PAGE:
Overall market review
The auto industry employs 3.5% of workers in the manufacturing sector. Romania has different customs valuation rules for new and used motor vehicles, including cars, all-terrain vehicles, trucks, motorcycles, and trailers. Romania has revitalized its automotive industry, mainly by attracting foreign direct investment, through inter alia, incentive schemes, including state aid granted to Dacia and lately Ford.

Some other companies, such as Daewoo, became eligible for exemption of customs duties, and tax holidays on profits, producing with a Romanian content of at least 50%, and exporting a minimum 50% of annual production. These incentives were eliminated in 2002. In addition, Daimler is planning to establish a manufacturing venture in Romania, also in the mini- and small car segment. Given these developments, the Romanian car industry will witness a major boost over the next year, ACSEE reports.

Romania’s role in the European automotive industry
As production was moving towards Eastern European countries Romania’s role in automotive industry has steadily increased. This was possible based on the
following factors: Romania had and still has one of the lowest production costs in Europe; investment in production facilities in Romania leads to a stronger market presence in Europe for non-European companies and presence in Eastern Europe and proximity of ex-Soviet countries for European and non-European companies. Opening car production and automotive parts in Romania increased competition and lead to continuous price reduction in the small and medium car segment. Renault continuous process of cutting costs (through Dacia models) increased the operation in Romania in order to stay competitive.

Research and development
A big amount of R&D is outsourced by foreign companies to local subsidiaries opened in Romania. Dacia has started to outsource some of its R&D activities to suppliers and many foreign suppliers have established R&D and production activities in Romania in order to meet Dacia’s demand. In the commercial vehicle industry sector there was no globalization of the vehicle production though some attempts were made to sign strategic collaborations with important foreign companies.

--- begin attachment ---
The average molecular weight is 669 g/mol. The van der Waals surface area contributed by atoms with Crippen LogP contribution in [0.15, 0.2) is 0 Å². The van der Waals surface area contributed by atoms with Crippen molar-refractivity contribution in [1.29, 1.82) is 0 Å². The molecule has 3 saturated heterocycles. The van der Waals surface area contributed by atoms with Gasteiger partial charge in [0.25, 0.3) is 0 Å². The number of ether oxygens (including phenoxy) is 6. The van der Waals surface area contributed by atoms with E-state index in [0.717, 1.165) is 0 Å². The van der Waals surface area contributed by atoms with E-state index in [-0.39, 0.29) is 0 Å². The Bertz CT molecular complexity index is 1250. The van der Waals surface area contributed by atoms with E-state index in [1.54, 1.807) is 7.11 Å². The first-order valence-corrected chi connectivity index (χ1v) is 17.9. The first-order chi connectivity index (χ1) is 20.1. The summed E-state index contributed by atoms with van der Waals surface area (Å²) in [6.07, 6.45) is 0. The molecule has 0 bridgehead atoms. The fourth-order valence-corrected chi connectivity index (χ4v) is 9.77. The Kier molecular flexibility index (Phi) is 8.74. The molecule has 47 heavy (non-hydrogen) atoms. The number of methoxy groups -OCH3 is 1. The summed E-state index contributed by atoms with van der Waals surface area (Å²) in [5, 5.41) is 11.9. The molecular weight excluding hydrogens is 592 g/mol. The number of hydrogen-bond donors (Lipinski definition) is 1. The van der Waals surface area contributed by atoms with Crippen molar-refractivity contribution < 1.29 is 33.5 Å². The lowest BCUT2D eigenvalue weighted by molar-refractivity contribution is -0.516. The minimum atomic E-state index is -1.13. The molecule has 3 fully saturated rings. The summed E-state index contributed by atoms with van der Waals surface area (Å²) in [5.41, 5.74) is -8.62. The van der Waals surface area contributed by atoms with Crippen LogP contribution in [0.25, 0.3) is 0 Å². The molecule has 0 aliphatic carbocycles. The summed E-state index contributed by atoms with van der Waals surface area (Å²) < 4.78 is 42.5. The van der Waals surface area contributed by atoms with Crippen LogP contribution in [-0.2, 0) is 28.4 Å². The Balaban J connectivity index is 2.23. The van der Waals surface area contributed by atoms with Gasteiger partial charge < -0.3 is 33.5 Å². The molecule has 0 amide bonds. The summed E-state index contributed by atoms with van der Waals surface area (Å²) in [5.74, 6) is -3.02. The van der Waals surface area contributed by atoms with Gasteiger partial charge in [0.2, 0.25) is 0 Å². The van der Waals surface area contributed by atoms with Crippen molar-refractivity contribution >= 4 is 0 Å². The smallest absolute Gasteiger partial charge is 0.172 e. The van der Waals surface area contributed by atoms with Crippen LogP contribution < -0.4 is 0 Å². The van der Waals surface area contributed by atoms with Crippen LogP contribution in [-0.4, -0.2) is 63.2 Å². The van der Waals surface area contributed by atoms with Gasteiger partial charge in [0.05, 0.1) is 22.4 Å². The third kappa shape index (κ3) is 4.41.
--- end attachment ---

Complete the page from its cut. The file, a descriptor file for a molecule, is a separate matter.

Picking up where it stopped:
The present Romanian production of commercial vehicles is low and strictly oriented to the local market. Increased competition from abroad has reduced significantly the sales of Romanian commercial vehicles. Large commercial vehicle producers were considering the possibility to open production facilities in Romania. Exploring the possibilities to find suppliers in Romania, these initiatives provide opportunities for T1 suppliers to start operations in the country.

Supplier sector
The Romanian car parts industry has experienced rapid expansion over the last five years as several large foreign parts producers established production plants in the country. The automotive industry in Romania had until recently two large foreign vehicle makers, Daewoo and Renault. Numerous parts production plants have opened in to support these facilities. 58% of the spare parts used by Daewoo were domestically produced and Daewoo co-operated with 226 Romanian producers who supply more than 1,000 parts. The Romanian automotive supplier sector has followed the evolution of the car producer in Romania.

The major car production facilities located in Pitesti, Craiova, Brasov and Bucuresti has concentrated most of the supplier companies. These companies had to face the changes car producer went through. Before 1990 all suppliers were producing for national car producers in Pitesti, Craiova, Brasov, Bucuresti, Campulung and Timisoara. When Romania started to open to foreign investors, a lot of Western European and international automotive suppliers have open subsidiaries in Romania based on the existence of a relatively skillful but cheap working force.

The current situation provides excellent opportunities for suppliers of all tiers. Ford is partly looking for a new supplier network and Daimler will also be looking for low-cost but good quality suppliers to support their strategy. Currently, the Romanian automotive industry consists of a limited number of players (as compared for example with Poland).

Source: ACSEE